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Five things to look for from a Federal Reserve meeting



The Federal Reserve’s monetary policy-making committee will conclude its third scheduled meeting since the pandemic began on Wednesday, amid concerns about the pace of recovery and uncertainty about Washington’s ability to agree on a new fiscal stimulus package.

Here are five things to watch out for when the Federal Open Market Committee makes its statement and the subsequent press conference by US Federal Reserve Chairman Jay Powell.

The virus damaged recovery, but how much?

The Fed has warned that the US recovery depends on the trajectory of the virus, and new Covid-1

9 influxes across the country have slowed economic recovery over the past two months. Based on high-frequency employment and mobility data, senior Fed officials have expressed concern about the economic downturn this summer.

Mr Powell and the FOMC can say more about whether they believe this is a gradual move towards better economic health, or the reverse change, which could do more damage as a result of permanent business closures and job losses.

Mr. Powell can stress the importance of fighting the virus and helping the economy keep Americans following the instructions of U.S. health officials, especially with regard to wearing masks.

The Fed is preparing to step up its monetary support, but how and when?

The FOMC is not expected to make substantial changes to its political statement. Interest rates are expected to remain close to zero in the near term, and the Fed is likely to reiterate its commitment to use all its means to support the recovery.

However, the US Federal Reserve, especially during Mr Powell’s press conference, may offer more insight into his next steps.

June The minutes of the meeting showed that Fed officials are increasingly in favor of clearer preliminary guidelines for the conduct of policy courses – to strengthen the particularly easy stance of monetary policy.

Possibilities for linking prior inflation or unemployment guidelines. Mr Powell can provide information on the progress of such discussions and whether a best solution is agreed.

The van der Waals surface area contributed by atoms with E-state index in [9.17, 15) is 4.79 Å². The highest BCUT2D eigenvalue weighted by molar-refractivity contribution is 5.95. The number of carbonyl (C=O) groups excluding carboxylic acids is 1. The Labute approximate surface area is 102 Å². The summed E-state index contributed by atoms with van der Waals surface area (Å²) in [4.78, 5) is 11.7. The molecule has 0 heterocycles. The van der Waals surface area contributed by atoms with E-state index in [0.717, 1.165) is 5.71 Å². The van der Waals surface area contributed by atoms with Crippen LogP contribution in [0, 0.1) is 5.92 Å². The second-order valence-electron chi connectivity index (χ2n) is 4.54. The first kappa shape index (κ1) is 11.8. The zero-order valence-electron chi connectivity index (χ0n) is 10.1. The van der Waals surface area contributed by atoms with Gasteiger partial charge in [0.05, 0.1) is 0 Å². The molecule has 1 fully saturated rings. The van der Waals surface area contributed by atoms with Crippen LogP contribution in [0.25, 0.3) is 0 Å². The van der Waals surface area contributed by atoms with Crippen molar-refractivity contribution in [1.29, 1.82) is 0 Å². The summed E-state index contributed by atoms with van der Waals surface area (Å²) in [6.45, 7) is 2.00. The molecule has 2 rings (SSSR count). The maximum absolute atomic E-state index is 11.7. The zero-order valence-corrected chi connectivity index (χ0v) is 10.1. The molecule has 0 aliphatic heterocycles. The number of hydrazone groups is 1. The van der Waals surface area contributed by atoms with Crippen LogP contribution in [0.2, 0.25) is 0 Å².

In addition to specific policy measures, Priya Misra, TD Securities’ global head of interest rate strategy, said it was important for the Fed to sound “very generous” this week and send a clear message that more political support would be forthcoming.

“The Fed knows the market is meeting expectations,” she said. “They have to provide something for it.”

Can the Fed push Congress toward a fiscal deal?

Mr Powell has subtly but unequivocally pushed the White House and Capitol Hill lawmakers to support fiscal support for the economy during the crisis, and the recent slowdown in recovery has made that help even more important.

The FOMC meeting is taking place at a crucial moment as lawmakers try to agree on a new stimulus package that would include emergency unemployment benefits.

Democrats in the House of Representatives transferred 3 million. USD bill with $ 600 a week in unemployment benefits. The Republican-controlled Senate is considering the possibility of 1 million. USD plan to allocate $ 200 per week for such assistance.

Mr Powell will not want to look openly political. However, given the urgency, it may not be as subtle as it used to be about the risks posed by the cessation of fiscal support, and it may prove that a large package is needed.

Will the Fed adjust its bond purchase terms?

A key pillar of the Fed’s crisis management strategy was the commitment to buy an unlimited amount of public debt.

Due to the biggest market turmoil, the Fed buys $ 75 billion. USD per day for any term in US Treasuries. Gradually reduced the volume of its purchases as soon as market conditions stabilized. Now the central bank is buying 80 billion. USD per month.

Strategists believe the Fed will have to change the way it buys its bonds, shifting most of its purchases to longer-term Treasury bonds. They note that the Treasury has spent more money on funding record aid packages adopted to limit the economic damage caused by the outbreak.

The central bank does not appear to be ready to announce a more structured asset purchase plan with fixed bond purchase amounts. This is only likely when and when the economic outlook becomes clearer.

Nor does it appear that the Federal Reserve will soon begin to control the yield curve as the central bank sets Treasury yield targets and buys and sells as many securities as needed to maintain that level.

Kathy Jones, chief fixed income strategist Charles Schwab, said such a policy is not needed yet as treasury yields remain close to records.

Will the Fed signal changes in its lending opportunities?

On Tuesday, when JPMorgan economist Michael Feroli described it, the Fed moved to avoid its “credit limit” by extending the duration of emergency loan plans from late September to the end of the year.

The move came as no surprise, as Fed officials had indicated they would stick to multi-billion dollar schemes as long as the crisis continued, even if they weren’t widely used. However, he noted how worried the Fed continues about the ongoing economic anxiety and the possible financial market turmoil that will continue in the fall.

The big question about the facilities is not so much how long they will last, but whether they are enough to help the poor, especially medium-sized businesses and troubled states and municipalities. The Fed has faced criticism that the loan criteria are too strict and may need to allow for more generosity, especially if the crisis deepens.

Balance sheet projections fell by about 1 million.  USD

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